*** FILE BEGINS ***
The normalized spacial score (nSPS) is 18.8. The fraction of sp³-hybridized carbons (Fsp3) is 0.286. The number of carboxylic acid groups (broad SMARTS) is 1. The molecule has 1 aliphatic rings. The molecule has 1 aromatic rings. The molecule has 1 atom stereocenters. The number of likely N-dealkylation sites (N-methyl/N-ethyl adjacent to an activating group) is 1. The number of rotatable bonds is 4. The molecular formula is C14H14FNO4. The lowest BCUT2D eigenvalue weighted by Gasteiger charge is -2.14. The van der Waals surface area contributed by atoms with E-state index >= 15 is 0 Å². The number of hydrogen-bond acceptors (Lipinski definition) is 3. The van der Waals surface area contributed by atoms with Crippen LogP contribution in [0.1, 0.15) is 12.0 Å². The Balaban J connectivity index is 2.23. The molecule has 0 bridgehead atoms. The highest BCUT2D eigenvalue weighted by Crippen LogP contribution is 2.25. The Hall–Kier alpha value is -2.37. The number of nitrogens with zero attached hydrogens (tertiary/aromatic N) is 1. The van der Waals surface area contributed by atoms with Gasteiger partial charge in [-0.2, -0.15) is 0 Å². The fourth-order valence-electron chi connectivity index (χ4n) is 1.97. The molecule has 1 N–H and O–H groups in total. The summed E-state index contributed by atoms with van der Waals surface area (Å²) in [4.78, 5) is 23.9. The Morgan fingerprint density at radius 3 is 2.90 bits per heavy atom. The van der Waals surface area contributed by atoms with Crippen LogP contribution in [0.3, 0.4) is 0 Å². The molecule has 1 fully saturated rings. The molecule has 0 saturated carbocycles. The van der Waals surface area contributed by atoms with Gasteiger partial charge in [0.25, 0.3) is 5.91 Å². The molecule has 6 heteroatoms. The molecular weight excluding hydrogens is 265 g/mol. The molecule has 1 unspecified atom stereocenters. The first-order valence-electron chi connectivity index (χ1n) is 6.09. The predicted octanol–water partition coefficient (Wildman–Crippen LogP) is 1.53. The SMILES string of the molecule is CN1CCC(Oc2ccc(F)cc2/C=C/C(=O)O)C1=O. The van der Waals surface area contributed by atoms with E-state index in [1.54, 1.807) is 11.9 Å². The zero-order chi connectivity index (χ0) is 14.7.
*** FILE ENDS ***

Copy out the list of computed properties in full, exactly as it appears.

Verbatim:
The normalized spacial score (nSPS) is 18.8. The fraction of sp³-hybridized carbons (Fsp3) is 0.286. The number of carboxylic acid groups (broad SMARTS) is 1. The molecule has 1 aliphatic rings. The molecule has 1 aromatic rings. The molecule has 1 atom stereocenters. The number of likely N-dealkylation sites (N-methyl/N-ethyl adjacent to an activating group) is 1. The number of rotatable bonds is 4. The molecular formula is C14H14FNO4. The lowest BCUT2D eigenvalue weighted by Gasteiger charge is -2.14. The van der Waals surface area contributed by atoms with E-state index >= 15 is 0 Å². The number of hydrogen-bond acceptors (Lipinski definition) is 3. The van der Waals surface area contributed by atoms with Crippen LogP contribution in [0.1, 0.15) is 12.0 Å². The Balaban J connectivity index is 2.23. The molecule has 0 bridgehead atoms. The highest BCUT2D eigenvalue weighted by Crippen LogP contribution is 2.25. The Hall–Kier alpha value is -2.37. The number of nitrogens with zero attached hydrogens (tertiary/aromatic N) is 1. The van der Waals surface area contributed by atoms with Gasteiger partial charge in [-0.2, -0.15) is 0 Å². The fourth-order valence-electron chi connectivity index (χ4n) is 1.97. The molecule has 1 N–H and O–H groups in total. The summed E-state index contributed by atoms with van der Waals surface area (Å²) in [4.78, 5) is 23.9. The Morgan fingerprint density at radius 3 is 2.90 bits per heavy atom. The van der Waals surface area contributed by atoms with Crippen LogP contribution in [0.3, 0.4) is 0 Å². The molecule has 1 fully saturated rings. The molecule has 0 saturated carbocycles. The van der Waals surface area contributed by atoms with Gasteiger partial charge in [0.25, 0.3) is 5.91 Å². The molecule has 6 heteroatoms. The molecular weight excluding hydrogens is 265 g/mol. The molecule has 1 unspecified atom stereocenters. The first-order valence-electron chi connectivity index (χ1n) is 6.09. The predicted octanol–water partition coefficient (Wildman–Crippen LogP) is 1.53. The SMILES string of the molecule is CN1CCC(Oc2ccc(F)cc2/C=C/C(=O)O)C1=O. The van der Waals surface area contributed by atoms with E-state index in [1.54, 1.807) is 11.9 Å². The zero-order chi connectivity index (χ0) is 14.7.